Backless booster seats are safe alternatives for a child who is able to sit in them properly, according to child passenger safety experts. Backless boosters use a seat belt positioning system for a safe fit, and are smaller, lighter and more portable than high-back seats. This makes them ideal for families who travel, kids who carpool or vehicles where space is tight, including cars that may need to fit three child safety seats in one row. For older children, backless boosters are more inconspicuous and potentially less embarrassing to use than high-back seats. According to editors at Consumer Reports, backless boosters aren't as likely as traditional high-back boosters to position a vehicle's seat belt in line with a child's shoulders and keep it there, so be sure the backless booster seat you choose is a proper fit for your child.

Are you sure a booster seat is appropriate?

Most experts recommend that a child stays in a rear-facing infant seat until they are 2 years old or they have outgrown the rear-facing height/weight limits for their seat. Convertible car seats, which can be used rear-facing for infants and then forward-facing for toddlers, may accommodate kids until they're about 65 or 70 pounds if they don't outgrow them by height first. If your child doesn't quite meet the guidelines for a booster seat, we have recommendations for both infant and convertible seats in our car seats report.

Finding The Best Booster Seats
Our Sources
"Recommended Carseats 2018"
"The Best Booster Car Seat 2018"
"Recommended Seats: USA"

There are several quality expert resources on booster seats involving hands-on testing. They include recommendations and reviews from CarseatBlog and Car Seats for the Littles, sites run by certified child passenger safety technicians. We also relied on the thorough hands-on reviews from BabyGearLab. Ratings from the Insurance Institute for Highway Safety (IIHS) and Consumer Reports are helpful in evaluating safety, while National Highway Traffic Safety Administration (NHTSA) tests focus on ease of use.

Baby Bargains and BabyCenter help round out our research with highly comparative rankings and thorough reviews, while parent feedback from Amazon, Target and Walmart provides real-world perspective on each booster seat. We considered safety, ease of use, and lifestyle considerations in evaluating these resources to help you find the best booster seat for your child.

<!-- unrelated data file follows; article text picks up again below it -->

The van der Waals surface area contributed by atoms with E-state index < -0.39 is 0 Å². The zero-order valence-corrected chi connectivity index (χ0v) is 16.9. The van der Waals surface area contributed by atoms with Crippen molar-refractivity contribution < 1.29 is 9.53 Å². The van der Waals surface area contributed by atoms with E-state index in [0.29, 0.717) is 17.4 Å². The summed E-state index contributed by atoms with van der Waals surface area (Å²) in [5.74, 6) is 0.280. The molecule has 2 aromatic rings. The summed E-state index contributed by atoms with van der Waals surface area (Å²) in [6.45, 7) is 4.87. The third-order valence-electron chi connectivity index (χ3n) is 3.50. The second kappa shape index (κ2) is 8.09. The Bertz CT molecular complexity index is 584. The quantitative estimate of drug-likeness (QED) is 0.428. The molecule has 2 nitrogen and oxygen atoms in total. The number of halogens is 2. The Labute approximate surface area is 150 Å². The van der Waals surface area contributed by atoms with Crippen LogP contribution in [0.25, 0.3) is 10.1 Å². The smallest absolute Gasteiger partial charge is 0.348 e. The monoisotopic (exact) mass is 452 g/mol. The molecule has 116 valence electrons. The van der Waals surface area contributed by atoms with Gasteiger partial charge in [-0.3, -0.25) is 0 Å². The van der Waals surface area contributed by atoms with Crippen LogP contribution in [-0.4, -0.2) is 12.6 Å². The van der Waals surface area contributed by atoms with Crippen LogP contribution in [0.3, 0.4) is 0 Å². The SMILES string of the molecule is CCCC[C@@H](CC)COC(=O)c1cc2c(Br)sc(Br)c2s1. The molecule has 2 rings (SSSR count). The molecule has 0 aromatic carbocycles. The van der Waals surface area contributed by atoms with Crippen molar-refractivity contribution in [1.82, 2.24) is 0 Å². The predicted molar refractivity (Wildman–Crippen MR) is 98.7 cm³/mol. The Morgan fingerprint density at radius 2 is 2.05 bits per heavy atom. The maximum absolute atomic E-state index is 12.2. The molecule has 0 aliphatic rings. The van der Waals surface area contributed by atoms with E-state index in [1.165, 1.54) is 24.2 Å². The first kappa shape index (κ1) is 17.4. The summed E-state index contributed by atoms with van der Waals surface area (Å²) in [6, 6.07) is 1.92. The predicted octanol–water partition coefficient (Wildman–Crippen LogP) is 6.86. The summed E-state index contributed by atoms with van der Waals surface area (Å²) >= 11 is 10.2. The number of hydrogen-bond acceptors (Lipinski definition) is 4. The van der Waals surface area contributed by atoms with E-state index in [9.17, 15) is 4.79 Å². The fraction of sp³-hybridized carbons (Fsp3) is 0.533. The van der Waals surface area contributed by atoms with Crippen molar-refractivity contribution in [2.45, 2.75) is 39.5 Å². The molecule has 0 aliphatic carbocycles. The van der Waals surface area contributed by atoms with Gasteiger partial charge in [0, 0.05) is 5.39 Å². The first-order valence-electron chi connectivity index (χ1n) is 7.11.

The best booster seats

Chicco already makes some of the most well-regarded infant and convertible car seats on the market, and reviewers say its booster, the Chicco KidFit (Est. $100), is a great addition to the line. This high-back booster can convert to a backless booster and has extensive side-impact protection that adjusts as a child grows, energy-absorbing foam, open-loop belt guides and premium LATCH connectors that keep the seat from becoming a projectile when a child isn't buckled in. The IIHS gives it a "best bet" rating for proper belt fit, and independent testers give it good marks for belt fit, ease of use and crash tests.

There are few complaints about installing the Chicco KidFit. Kecia Healy of CarseatBlog says the LATCH connectors are easy to use and the shoulder belt guide should work with most seating positions and vehicles. She does note, however, that a car's headrest may need to be removed if it pushes the KidFit headrest forward – a potential compatibility problem in cars that don't have removable headrests. NHTSA gives it four stars out of five for ease of use, citing only needed assembly and labeling that doesn't show the high-back-to-backless conversion.

The Chicco KidFit has two integrated cupholders, but since they're made of flexible rubber, they can be pushed inward if parents need the space – a particular concern when car seats are installed side by side. Most kids should be able to buckle themselves in independently, reviewers say, but BabyGearLab says the base is still somewhat wide. The seat cover is removable but the process is tricky, according to CarseatBlog testers. If that's a concern, a convenient zip-off cover is available by upgrading to the KidFit Zip (Est. $130). Chicco recommends the KidFit for children from 30 to 100 pounds in high-back mode and 40 to 110 pounds in backless mode. It can be used for eight years before expiration.

If you're looking for a budget-friendly belt-positioning booster seat without a harness, reviewers say it's hard to do better than the Graco Highback TurboBooster (Est. $45), which also converts to a backless booster. It has energy-absorbing foam and open-loop belt guides for more accurate belt placement, but lacks the deeper side-impact protection that some competing models have, experts note. The pricier Graco Highback TurboBooster LX (Est. $70) adds LATCH connectors to keep the seat from becoming a projectile in a crash. Both models have received a "best bet" rating for proper belt fit from the IIHS, and they get good marks from independent testers for belt fit, ease of use and crash tests.

Reviewers say the TurboBooster is easy to install, though a few parents complain that the seat belt slips out of or gets stuck in the belt guide. The headrest is easy to adjust, they say. Experts caution that the seat requires assembly with small parts that are easily lost. While the seat is relatively lightweight, the back detaches from the seat too readily when it's being carried, reviewers say. NHTSA gives the seat three stars overall for ease of use, with testers citing needed assembly and incomplete or unclear labeling.